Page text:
The pirates board the giant ship, clearly pleased with their find. Muse (Abdi) quickly proves himself to be a strong, humanistic leader; he's single minded (where's the crew? where's the goods?) but not sinister. His gang includes a strong man with a quick temper and Muse's own relative, who'd begged to come along on the mission - a mission that, when successful, would go a long way to improving their lives.

The movie is told in two distinct halves: the time spent by the pirates on the Maersk as they search in vain for treasure and crew, and the time spent in the ship's lifeboat as they make their way to Somalia. The villains are conflicted and desperate. And armed. But they're quickly immersed in an impossible situation.

This is one of the toughest, most naked performances of Hanks' stellar career. It's sometimes painful and heart wrenching to watch. He's an Everyman, per usual, but he's not also a savior or a hero. He doesn't suddenly develop super strength and overpower the bad guys. He's just a guy in charge of a boat and its passengers.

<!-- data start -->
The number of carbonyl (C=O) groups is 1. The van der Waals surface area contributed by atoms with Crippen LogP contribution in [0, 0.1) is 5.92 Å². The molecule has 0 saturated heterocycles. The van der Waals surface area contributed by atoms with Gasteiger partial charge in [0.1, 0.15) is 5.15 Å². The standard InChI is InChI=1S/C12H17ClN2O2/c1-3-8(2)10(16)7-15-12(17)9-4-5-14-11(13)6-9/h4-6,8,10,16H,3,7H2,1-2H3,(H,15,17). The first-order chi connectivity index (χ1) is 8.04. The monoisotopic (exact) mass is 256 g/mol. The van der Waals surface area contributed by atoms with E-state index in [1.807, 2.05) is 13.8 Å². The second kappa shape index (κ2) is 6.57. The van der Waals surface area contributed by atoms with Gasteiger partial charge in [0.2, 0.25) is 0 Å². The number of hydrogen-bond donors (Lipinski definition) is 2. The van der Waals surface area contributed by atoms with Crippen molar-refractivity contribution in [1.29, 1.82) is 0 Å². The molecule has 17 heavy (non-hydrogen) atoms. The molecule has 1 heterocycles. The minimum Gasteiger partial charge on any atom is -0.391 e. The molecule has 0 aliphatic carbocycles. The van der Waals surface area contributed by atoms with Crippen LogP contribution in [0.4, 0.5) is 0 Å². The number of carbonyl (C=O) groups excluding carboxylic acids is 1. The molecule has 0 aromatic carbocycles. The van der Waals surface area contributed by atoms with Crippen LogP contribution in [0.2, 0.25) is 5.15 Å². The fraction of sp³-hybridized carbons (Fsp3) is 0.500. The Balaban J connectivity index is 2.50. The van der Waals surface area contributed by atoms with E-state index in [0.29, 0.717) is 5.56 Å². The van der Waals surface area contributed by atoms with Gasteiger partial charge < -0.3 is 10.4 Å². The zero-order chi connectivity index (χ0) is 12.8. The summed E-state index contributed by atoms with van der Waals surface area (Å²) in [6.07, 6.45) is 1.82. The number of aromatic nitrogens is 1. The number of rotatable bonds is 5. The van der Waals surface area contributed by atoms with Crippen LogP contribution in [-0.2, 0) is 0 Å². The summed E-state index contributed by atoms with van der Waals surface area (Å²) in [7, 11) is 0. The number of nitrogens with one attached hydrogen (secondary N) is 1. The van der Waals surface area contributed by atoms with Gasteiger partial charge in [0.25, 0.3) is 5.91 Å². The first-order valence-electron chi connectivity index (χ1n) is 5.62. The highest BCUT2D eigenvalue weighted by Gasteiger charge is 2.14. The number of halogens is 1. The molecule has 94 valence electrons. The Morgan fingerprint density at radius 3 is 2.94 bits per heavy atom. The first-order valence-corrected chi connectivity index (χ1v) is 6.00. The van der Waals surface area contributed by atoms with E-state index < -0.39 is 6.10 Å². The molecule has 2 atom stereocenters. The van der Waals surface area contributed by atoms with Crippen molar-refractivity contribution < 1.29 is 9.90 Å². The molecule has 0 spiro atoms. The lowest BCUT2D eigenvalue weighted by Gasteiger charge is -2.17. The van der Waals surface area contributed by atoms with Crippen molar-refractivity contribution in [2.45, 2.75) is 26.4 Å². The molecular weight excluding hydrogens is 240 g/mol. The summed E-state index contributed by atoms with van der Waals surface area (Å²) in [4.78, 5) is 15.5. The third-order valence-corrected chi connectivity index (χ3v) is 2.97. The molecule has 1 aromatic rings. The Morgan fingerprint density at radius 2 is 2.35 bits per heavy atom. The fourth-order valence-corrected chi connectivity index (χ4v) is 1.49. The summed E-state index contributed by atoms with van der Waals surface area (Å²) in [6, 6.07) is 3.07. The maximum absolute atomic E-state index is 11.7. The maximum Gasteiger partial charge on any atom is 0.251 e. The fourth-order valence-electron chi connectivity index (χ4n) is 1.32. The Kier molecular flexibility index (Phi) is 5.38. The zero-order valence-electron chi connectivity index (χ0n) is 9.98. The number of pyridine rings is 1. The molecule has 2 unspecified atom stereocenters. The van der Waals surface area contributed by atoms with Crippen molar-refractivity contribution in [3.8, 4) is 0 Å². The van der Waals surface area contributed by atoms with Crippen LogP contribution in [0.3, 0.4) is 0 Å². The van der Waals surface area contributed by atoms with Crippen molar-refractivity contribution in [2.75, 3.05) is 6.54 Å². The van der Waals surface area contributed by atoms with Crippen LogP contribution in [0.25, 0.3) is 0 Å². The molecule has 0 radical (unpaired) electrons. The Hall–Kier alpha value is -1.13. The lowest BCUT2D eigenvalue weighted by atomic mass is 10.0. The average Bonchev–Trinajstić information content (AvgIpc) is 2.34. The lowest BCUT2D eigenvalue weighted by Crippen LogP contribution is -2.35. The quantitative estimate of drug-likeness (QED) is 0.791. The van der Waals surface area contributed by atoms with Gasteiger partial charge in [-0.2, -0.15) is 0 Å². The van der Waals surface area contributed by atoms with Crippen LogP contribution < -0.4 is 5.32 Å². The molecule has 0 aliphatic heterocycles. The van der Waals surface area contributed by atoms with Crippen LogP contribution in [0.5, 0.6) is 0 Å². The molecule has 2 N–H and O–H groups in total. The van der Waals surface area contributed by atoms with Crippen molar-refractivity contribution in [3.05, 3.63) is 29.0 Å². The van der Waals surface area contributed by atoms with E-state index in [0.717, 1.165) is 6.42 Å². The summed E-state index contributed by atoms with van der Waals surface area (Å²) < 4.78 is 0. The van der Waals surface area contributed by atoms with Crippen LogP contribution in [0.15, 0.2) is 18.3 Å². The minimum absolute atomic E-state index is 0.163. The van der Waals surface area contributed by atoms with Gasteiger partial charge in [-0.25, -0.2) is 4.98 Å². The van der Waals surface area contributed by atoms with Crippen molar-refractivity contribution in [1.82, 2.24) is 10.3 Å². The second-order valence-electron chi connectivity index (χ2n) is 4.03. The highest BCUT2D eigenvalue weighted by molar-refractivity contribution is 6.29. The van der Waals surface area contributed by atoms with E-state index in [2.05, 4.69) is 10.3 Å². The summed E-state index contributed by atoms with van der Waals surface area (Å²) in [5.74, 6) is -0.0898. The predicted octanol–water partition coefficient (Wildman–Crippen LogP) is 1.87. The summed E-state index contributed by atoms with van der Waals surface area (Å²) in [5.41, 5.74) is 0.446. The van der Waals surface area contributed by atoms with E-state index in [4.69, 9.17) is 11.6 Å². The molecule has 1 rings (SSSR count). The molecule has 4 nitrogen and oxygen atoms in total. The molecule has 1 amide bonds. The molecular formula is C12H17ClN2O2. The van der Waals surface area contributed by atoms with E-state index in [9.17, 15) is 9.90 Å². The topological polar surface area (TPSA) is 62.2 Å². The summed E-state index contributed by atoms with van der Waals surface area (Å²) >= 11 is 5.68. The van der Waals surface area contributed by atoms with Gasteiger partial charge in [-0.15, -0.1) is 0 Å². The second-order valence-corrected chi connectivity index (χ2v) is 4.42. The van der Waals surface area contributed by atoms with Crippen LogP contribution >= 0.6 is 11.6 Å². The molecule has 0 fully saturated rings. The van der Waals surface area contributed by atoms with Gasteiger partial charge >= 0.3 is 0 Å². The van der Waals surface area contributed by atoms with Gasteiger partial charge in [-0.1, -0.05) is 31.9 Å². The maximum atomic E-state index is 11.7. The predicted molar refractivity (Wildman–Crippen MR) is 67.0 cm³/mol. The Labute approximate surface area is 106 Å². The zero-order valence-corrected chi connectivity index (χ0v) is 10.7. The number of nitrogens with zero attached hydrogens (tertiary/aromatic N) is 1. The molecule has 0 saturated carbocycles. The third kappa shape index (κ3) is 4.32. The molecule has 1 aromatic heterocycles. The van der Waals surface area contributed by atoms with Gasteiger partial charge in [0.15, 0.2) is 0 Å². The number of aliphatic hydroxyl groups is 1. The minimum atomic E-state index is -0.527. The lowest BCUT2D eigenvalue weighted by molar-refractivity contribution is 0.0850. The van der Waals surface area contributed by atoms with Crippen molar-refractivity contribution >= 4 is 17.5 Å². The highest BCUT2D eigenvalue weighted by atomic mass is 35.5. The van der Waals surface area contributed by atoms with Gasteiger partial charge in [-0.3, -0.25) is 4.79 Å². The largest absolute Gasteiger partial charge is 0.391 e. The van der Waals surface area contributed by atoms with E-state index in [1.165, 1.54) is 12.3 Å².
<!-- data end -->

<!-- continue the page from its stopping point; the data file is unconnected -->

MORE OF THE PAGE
Matching him wit for wit while frantically trying to keep his own wits about him is Abdi as the skinny, intelligent Muse, seemingly a veteran of high piracy (though not against huge container ships). Abdi is a wonder to watch; unpredictable and cunning but a little greedy and rapidly running out of viable options. Truly a talent to look out for, Abdi nails this role.

The ending is predictable only in the most general sense. Bill Ray's screenplay does not duck some plausible consequences to the actions of each main player and leaves us with a scene that is as emotionally overpowering as anything in Hanks' previous Philadelphia.